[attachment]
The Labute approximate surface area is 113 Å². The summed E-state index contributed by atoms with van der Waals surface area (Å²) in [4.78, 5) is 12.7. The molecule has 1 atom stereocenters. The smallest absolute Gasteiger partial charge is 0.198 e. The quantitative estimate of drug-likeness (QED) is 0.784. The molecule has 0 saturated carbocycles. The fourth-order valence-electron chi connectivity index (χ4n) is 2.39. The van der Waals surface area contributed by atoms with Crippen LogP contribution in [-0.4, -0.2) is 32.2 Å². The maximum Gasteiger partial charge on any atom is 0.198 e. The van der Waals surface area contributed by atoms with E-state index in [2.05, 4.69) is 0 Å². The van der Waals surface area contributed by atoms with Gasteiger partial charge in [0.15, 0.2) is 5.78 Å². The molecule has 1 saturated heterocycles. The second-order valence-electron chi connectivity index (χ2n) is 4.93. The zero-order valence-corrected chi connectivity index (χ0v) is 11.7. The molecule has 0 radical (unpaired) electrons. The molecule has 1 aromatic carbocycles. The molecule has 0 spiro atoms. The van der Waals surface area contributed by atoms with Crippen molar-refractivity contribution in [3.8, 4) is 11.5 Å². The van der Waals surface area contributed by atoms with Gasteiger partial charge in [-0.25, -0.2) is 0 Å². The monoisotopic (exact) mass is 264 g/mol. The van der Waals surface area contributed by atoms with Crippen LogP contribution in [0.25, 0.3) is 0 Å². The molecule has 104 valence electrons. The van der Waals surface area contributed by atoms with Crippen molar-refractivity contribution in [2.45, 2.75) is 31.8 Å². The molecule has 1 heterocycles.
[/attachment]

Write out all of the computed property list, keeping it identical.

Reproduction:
The Labute approximate surface area is 113 Å². The summed E-state index contributed by atoms with van der Waals surface area (Å²) in [4.78, 5) is 12.7. The molecule has 1 atom stereocenters. The smallest absolute Gasteiger partial charge is 0.198 e. The quantitative estimate of drug-likeness (QED) is 0.784. The molecule has 0 saturated carbocycles. The fourth-order valence-electron chi connectivity index (χ4n) is 2.39. The van der Waals surface area contributed by atoms with Crippen LogP contribution in [-0.4, -0.2) is 32.2 Å². The maximum Gasteiger partial charge on any atom is 0.198 e. The van der Waals surface area contributed by atoms with E-state index in [2.05, 4.69) is 0 Å². The van der Waals surface area contributed by atoms with Gasteiger partial charge in [0.15, 0.2) is 5.78 Å². The molecule has 1 saturated heterocycles. The second-order valence-electron chi connectivity index (χ2n) is 4.93. The zero-order valence-corrected chi connectivity index (χ0v) is 11.7. The molecule has 0 radical (unpaired) electrons. The molecule has 1 aromatic carbocycles. The molecule has 0 spiro atoms. The van der Waals surface area contributed by atoms with Crippen molar-refractivity contribution in [3.8, 4) is 11.5 Å². The van der Waals surface area contributed by atoms with Gasteiger partial charge in [-0.25, -0.2) is 0 Å². The monoisotopic (exact) mass is 264 g/mol. The van der Waals surface area contributed by atoms with Crippen LogP contribution in [0.25, 0.3) is 0 Å². The molecule has 104 valence electrons. The van der Waals surface area contributed by atoms with Crippen molar-refractivity contribution in [2.45, 2.75) is 31.8 Å². The molecule has 1 heterocycles.